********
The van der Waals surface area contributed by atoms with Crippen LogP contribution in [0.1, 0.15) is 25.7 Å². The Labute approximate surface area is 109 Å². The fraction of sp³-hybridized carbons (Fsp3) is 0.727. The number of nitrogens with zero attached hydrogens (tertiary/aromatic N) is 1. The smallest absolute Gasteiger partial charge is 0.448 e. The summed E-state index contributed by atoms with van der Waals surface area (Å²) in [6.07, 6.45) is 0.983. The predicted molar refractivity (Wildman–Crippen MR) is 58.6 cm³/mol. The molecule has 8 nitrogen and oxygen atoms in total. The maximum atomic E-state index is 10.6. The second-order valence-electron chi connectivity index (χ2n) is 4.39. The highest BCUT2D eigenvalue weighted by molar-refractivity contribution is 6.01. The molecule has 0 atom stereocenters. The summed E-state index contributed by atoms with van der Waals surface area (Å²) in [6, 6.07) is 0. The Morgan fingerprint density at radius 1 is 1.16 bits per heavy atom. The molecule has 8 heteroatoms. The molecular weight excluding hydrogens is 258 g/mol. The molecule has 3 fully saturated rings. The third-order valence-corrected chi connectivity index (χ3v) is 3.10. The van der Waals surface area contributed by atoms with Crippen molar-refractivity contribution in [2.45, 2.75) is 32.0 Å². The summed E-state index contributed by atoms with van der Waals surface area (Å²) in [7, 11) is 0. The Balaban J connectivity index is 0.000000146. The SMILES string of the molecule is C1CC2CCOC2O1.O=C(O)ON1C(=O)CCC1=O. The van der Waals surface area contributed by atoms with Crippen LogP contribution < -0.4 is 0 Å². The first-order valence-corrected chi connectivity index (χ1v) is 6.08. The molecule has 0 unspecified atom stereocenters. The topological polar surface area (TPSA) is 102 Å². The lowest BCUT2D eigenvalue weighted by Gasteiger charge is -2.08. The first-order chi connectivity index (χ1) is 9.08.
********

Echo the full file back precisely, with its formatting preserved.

The van der Waals surface area contributed by atoms with Crippen LogP contribution in [0.1, 0.15) is 25.7 Å². The Labute approximate surface area is 109 Å². The fraction of sp³-hybridized carbons (Fsp3) is 0.727. The number of nitrogens with zero attached hydrogens (tertiary/aromatic N) is 1. The smallest absolute Gasteiger partial charge is 0.448 e. The summed E-state index contributed by atoms with van der Waals surface area (Å²) in [6.07, 6.45) is 0.983. The predicted molar refractivity (Wildman–Crippen MR) is 58.6 cm³/mol. The molecule has 8 nitrogen and oxygen atoms in total. The maximum atomic E-state index is 10.6. The second-order valence-electron chi connectivity index (χ2n) is 4.39. The highest BCUT2D eigenvalue weighted by molar-refractivity contribution is 6.01. The molecule has 0 atom stereocenters. The summed E-state index contributed by atoms with van der Waals surface area (Å²) in [6, 6.07) is 0. The Morgan fingerprint density at radius 1 is 1.16 bits per heavy atom. The molecule has 8 heteroatoms. The molecular weight excluding hydrogens is 258 g/mol. The molecule has 3 fully saturated rings. The third-order valence-corrected chi connectivity index (χ3v) is 3.10. The van der Waals surface area contributed by atoms with Crippen molar-refractivity contribution in [2.45, 2.75) is 32.0 Å². The summed E-state index contributed by atoms with van der Waals surface area (Å²) in [7, 11) is 0. The Balaban J connectivity index is 0.000000146. The SMILES string of the molecule is C1CC2CCOC2O1.O=C(O)ON1C(=O)CCC1=O. The van der Waals surface area contributed by atoms with Crippen LogP contribution < -0.4 is 0 Å². The first-order valence-corrected chi connectivity index (χ1v) is 6.08. The molecule has 0 unspecified atom stereocenters. The topological polar surface area (TPSA) is 102 Å². The lowest BCUT2D eigenvalue weighted by Gasteiger charge is -2.08. The first-order chi connectivity index (χ1) is 9.08.